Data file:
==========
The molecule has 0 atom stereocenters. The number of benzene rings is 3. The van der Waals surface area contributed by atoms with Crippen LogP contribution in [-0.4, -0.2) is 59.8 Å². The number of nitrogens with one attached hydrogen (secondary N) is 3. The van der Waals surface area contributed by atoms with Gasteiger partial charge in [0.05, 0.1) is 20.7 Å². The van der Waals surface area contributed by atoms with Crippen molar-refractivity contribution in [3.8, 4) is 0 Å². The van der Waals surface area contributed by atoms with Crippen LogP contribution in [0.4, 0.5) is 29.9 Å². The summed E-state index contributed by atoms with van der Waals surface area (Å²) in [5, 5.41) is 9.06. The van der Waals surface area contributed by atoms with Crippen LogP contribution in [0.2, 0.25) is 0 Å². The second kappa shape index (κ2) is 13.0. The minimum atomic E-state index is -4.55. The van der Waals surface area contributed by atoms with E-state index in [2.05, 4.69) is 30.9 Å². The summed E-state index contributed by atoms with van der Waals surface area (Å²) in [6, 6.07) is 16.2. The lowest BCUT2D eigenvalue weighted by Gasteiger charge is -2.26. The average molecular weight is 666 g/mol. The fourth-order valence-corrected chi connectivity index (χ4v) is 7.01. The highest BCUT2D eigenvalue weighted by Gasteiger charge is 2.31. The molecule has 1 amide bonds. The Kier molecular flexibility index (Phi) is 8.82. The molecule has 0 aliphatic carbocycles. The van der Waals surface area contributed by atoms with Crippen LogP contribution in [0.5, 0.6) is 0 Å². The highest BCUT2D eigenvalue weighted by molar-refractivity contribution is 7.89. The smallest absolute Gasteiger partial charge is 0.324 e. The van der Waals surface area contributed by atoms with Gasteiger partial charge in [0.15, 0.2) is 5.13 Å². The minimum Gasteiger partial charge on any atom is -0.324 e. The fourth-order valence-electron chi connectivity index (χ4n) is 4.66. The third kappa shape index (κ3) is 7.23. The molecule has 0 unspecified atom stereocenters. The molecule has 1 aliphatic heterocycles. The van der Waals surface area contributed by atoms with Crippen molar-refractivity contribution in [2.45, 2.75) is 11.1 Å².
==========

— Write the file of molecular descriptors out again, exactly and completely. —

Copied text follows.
The molecule has 0 atom stereocenters. The number of benzene rings is 3. The van der Waals surface area contributed by atoms with Crippen LogP contribution in [-0.4, -0.2) is 59.8 Å². The number of nitrogens with one attached hydrogen (secondary N) is 3. The van der Waals surface area contributed by atoms with Gasteiger partial charge in [0.05, 0.1) is 20.7 Å². The van der Waals surface area contributed by atoms with Crippen molar-refractivity contribution in [3.8, 4) is 0 Å². The van der Waals surface area contributed by atoms with Crippen LogP contribution in [0.4, 0.5) is 29.9 Å². The summed E-state index contributed by atoms with van der Waals surface area (Å²) in [5, 5.41) is 9.06. The van der Waals surface area contributed by atoms with Crippen LogP contribution in [0.2, 0.25) is 0 Å². The second kappa shape index (κ2) is 13.0. The minimum atomic E-state index is -4.55. The van der Waals surface area contributed by atoms with E-state index in [2.05, 4.69) is 30.9 Å². The summed E-state index contributed by atoms with van der Waals surface area (Å²) in [6, 6.07) is 16.2. The lowest BCUT2D eigenvalue weighted by Gasteiger charge is -2.26. The average molecular weight is 666 g/mol. The fourth-order valence-corrected chi connectivity index (χ4v) is 7.01. The highest BCUT2D eigenvalue weighted by Gasteiger charge is 2.31. The molecule has 1 amide bonds. The Kier molecular flexibility index (Phi) is 8.82. The molecule has 0 aliphatic carbocycles. The van der Waals surface area contributed by atoms with Crippen LogP contribution in [0.5, 0.6) is 0 Å². The highest BCUT2D eigenvalue weighted by molar-refractivity contribution is 7.89. The smallest absolute Gasteiger partial charge is 0.324 e. The van der Waals surface area contributed by atoms with Gasteiger partial charge in [0.15, 0.2) is 5.13 Å². The minimum Gasteiger partial charge on any atom is -0.324 e. The fourth-order valence-electron chi connectivity index (χ4n) is 4.66. The third kappa shape index (κ3) is 7.23. The molecule has 0 unspecified atom stereocenters. The molecule has 1 aliphatic heterocycles. The van der Waals surface area contributed by atoms with Crippen molar-refractivity contribution in [2.45, 2.75) is 11.1 Å².